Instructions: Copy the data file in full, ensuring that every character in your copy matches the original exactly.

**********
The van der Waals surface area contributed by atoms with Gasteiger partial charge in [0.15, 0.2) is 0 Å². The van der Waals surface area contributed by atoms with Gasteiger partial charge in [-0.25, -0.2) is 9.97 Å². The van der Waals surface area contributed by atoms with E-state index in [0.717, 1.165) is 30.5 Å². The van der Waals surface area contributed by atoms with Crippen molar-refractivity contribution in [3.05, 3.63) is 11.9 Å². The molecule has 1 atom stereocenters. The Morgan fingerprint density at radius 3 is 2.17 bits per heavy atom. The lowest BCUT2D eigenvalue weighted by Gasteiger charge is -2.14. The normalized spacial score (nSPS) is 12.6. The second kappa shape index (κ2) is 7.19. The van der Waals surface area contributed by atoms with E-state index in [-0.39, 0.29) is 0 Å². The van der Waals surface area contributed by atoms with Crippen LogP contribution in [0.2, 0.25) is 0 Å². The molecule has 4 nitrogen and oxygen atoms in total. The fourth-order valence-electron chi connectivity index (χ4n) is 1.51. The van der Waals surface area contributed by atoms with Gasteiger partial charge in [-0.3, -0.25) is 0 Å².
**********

The van der Waals surface area contributed by atoms with Gasteiger partial charge in [0.15, 0.2) is 0 Å². The van der Waals surface area contributed by atoms with Gasteiger partial charge in [-0.25, -0.2) is 9.97 Å². The van der Waals surface area contributed by atoms with E-state index in [0.717, 1.165) is 30.5 Å². The van der Waals surface area contributed by atoms with Crippen molar-refractivity contribution in [3.05, 3.63) is 11.9 Å². The molecule has 1 atom stereocenters. The Morgan fingerprint density at radius 3 is 2.17 bits per heavy atom. The lowest BCUT2D eigenvalue weighted by Gasteiger charge is -2.14. The normalized spacial score (nSPS) is 12.6. The second kappa shape index (κ2) is 7.19. The van der Waals surface area contributed by atoms with E-state index in [-0.39, 0.29) is 0 Å². The van der Waals surface area contributed by atoms with Crippen LogP contribution in [0.2, 0.25) is 0 Å². The molecule has 4 nitrogen and oxygen atoms in total. The fourth-order valence-electron chi connectivity index (χ4n) is 1.51. The van der Waals surface area contributed by atoms with Gasteiger partial charge in [-0.3, -0.25) is 0 Å².